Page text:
Having lost Evan to the pursuit of a picture, Ada feels the car slow to a stop. “One day we will go on vacation without a single camera, ha!” she keeps telling Evan, believing she is clever to point out that everyone, even a photographer, needs a break. “All work and no play,” she likes to add.
A small boy, his eyes a bottomless blue, runs up to the car. His shirt does not touch his filthy shorts. He puts his hand in the passenger window and says words that are unintelligible to Ada. “Dobry den,” she says, uncertain if she is correctly saying hello. The boy’s smile is enormous; his hair flies in different directions around his face and she wants to scoop him up, cover him with kisses, tickle his exposed belly. He chatters away, touching the rearview mirror, the glove compartment, anything he can reach. Evan gets out to make his picture.
Ada doesn’t have anything to give to the boy. There is an unopened, melted chocolate bar in the glove compartment, but she doesn’t want to be a stranger with candy. She holds up a hand to ask “Four?” or “Five?” He holds up five fingers, then pushes his thumb to his chest proudly.
She gestures toward the building, waves her hand to indicate the place and then points to him, says the name of the region. She indicates herself and says, “America. Boston.” He looks at her curiously, without comprehending. He repeats the name of his own town, touches his heart, then aims at Ada, and puts his hands up to solicit an answer. “America. Boston,” she repeats and realizes he has never heard of it. It gives her pause. She is used to the volumes of meaning attached to the United States, to her hometown, her center of the universe being confirmed as the actual center of the universe, the image of a pilgrim so ubiquitous in her childhood it even dots the Massachusetts Turnpike. She is secretly proud to be a ninth-generation resident of Boston, instinctually praises her forebears for being smart enough to come early and stay, but then this boy might very well go back an infinite number of generations in his town, his country, and she feels ashamed of her assumption that God somehow shines differently on America than He does on the rest of the world.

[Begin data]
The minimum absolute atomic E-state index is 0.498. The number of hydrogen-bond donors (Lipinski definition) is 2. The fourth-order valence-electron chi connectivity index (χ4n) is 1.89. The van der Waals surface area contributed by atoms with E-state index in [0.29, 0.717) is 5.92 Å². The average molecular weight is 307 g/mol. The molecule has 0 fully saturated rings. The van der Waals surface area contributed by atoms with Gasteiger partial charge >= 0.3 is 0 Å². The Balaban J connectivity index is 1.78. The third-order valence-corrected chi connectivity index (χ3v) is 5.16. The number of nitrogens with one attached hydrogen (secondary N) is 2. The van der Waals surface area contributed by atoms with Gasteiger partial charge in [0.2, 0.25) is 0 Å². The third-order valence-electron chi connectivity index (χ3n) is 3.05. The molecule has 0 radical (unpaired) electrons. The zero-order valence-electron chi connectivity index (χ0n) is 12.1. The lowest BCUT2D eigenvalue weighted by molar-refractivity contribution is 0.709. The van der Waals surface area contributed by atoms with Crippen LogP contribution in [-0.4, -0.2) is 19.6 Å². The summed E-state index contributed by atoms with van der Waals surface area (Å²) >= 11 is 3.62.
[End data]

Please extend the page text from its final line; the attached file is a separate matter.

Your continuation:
Older boys emerge from the building and call out to the boy who smiles his enormous smile then runs off like a sprite in their direction. They head to the edge of the highway where Ada watches them chuck objects onto the road and then wait for a truck to speed by and flatten the pieces. They send the boy into the traffic to retrieve them. She wants to grab him, protect him, bring him back to the safety of the car, and regards the mothers sitting on the steps with censure: one is nursing a baby, but the others are too immersed in half-hearted conversation to pay attention to the roadside game. The two toddlers chirping with a logic known only to toddlers continue exchanging bits of cement while the children on the rusty bars join the roadside crew, take up sticks to cheer. Ada wonders if the toddlers or the nursing baby will one day take the boy’s place running after objects so he can join the older children on the sidelines.